Cataracts are the leading cause of preventable blindness in Ethiopia, where more than 1.6 million people are legally blind, and a further 3.6 million suffer from vision impairment. With only 200 ophthalmologists serving a population of 120 million, there is a critical shortage of eye care professionals. Most are based in Addis Ababa, meaning Ethiopians in rural areas face daunting challenges accessing eye care.
To reduce the huge backlog of people who are legally blind with secondary to dense cataracts, and to provide primary eyecare in regions of Ethiopia where there is no access to ophthalmologists.
- Scoping: Determining campaign sites in collaboration with the Ministry of Health and the University of Gondar Tertiary Eyecare Center.
- Screening: Conducting screening and vision checks.
- Surgeries: Administering surgical campaigns
- Follow-up care: Administering follow-up exams and vision checks at 1, 7 & 30 days.
Professor Hartstein has volunteered his opthamology services in Ethiopia since 2014, setting up mobile field clinics in which he has personally examined and treated 7,000 people. He has created a doctor-training program for Ethiopian ophthalmologists, and has brought 18 ophthalmologists to Israel for advanced training in surgical procedures. He has already managed 3 highly successful cataract campaigns in Ethiopia, restoring eyesight to thousands of people. He has built strong relationships with both local municipalities and NGOs (eyeglasses are provided for free through Restoring Vision).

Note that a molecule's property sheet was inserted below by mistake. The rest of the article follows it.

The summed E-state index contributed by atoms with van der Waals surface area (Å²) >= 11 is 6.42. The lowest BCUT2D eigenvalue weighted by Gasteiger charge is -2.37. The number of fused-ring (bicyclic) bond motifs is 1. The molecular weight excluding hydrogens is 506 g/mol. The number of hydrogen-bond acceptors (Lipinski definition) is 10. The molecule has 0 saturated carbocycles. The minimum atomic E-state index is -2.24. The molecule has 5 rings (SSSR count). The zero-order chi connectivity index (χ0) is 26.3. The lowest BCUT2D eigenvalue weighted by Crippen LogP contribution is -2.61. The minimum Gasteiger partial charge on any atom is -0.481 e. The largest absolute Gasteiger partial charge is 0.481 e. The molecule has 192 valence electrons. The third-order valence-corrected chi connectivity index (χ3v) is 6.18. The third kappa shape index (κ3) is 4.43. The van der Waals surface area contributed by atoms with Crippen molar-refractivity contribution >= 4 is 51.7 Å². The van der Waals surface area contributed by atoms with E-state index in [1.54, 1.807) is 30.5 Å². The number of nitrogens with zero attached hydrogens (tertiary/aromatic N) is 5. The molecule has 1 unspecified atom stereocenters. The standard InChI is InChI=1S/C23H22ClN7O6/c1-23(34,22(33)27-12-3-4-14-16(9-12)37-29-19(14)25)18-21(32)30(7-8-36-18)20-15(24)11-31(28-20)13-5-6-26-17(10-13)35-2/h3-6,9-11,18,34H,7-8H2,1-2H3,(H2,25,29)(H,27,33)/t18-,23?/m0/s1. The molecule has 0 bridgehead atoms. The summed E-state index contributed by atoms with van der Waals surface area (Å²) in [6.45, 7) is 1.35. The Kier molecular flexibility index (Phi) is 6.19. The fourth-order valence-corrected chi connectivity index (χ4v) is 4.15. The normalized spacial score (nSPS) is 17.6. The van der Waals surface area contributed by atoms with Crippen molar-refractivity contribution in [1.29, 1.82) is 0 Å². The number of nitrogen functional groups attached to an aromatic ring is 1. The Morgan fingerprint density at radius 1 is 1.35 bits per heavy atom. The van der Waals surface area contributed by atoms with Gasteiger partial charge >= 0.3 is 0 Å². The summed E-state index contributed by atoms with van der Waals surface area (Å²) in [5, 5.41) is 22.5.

Working with local staff from the University of Gondar Tertiary Eye Center, Professor Hartstein and the team at Operation Ethiopia carry out hundreds of surgeries during each 4-day campaign, often with multiple surgeries being performed simultaneously. For as little as US$65 per patient, eyesight is restored.